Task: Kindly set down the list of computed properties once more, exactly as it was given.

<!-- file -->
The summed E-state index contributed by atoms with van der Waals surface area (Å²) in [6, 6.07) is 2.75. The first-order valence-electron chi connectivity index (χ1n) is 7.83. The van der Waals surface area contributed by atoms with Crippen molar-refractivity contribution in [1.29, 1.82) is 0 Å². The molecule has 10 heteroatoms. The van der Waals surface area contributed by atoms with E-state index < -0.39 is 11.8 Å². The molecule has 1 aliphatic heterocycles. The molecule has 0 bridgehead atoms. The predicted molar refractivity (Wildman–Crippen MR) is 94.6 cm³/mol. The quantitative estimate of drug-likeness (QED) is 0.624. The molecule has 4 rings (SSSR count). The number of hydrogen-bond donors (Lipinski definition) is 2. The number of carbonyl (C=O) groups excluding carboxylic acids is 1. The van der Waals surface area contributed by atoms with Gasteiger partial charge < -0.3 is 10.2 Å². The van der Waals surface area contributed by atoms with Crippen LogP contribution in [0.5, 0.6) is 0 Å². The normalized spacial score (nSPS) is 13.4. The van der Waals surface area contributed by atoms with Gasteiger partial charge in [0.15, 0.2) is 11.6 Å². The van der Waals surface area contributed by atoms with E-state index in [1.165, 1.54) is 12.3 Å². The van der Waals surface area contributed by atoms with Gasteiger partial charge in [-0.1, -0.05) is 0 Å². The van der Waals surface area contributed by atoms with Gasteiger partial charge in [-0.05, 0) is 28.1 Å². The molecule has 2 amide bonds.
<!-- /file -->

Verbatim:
The summed E-state index contributed by atoms with van der Waals surface area (Å²) in [6, 6.07) is 2.75. The first-order valence-electron chi connectivity index (χ1n) is 7.83. The van der Waals surface area contributed by atoms with Crippen molar-refractivity contribution in [1.29, 1.82) is 0 Å². The molecule has 10 heteroatoms. The van der Waals surface area contributed by atoms with E-state index < -0.39 is 11.8 Å². The molecule has 1 aliphatic heterocycles. The molecule has 0 bridgehead atoms. The predicted molar refractivity (Wildman–Crippen MR) is 94.6 cm³/mol. The quantitative estimate of drug-likeness (QED) is 0.624. The molecule has 4 rings (SSSR count). The number of hydrogen-bond donors (Lipinski definition) is 2. The number of carbonyl (C=O) groups excluding carboxylic acids is 1. The van der Waals surface area contributed by atoms with Gasteiger partial charge < -0.3 is 10.2 Å². The van der Waals surface area contributed by atoms with Crippen LogP contribution in [0.5, 0.6) is 0 Å². The normalized spacial score (nSPS) is 13.4. The van der Waals surface area contributed by atoms with Gasteiger partial charge in [0.15, 0.2) is 11.6 Å². The van der Waals surface area contributed by atoms with E-state index in [1.165, 1.54) is 12.3 Å². The van der Waals surface area contributed by atoms with Gasteiger partial charge in [-0.1, -0.05) is 0 Å². The van der Waals surface area contributed by atoms with Gasteiger partial charge in [-0.05, 0) is 28.1 Å². The molecule has 2 amide bonds.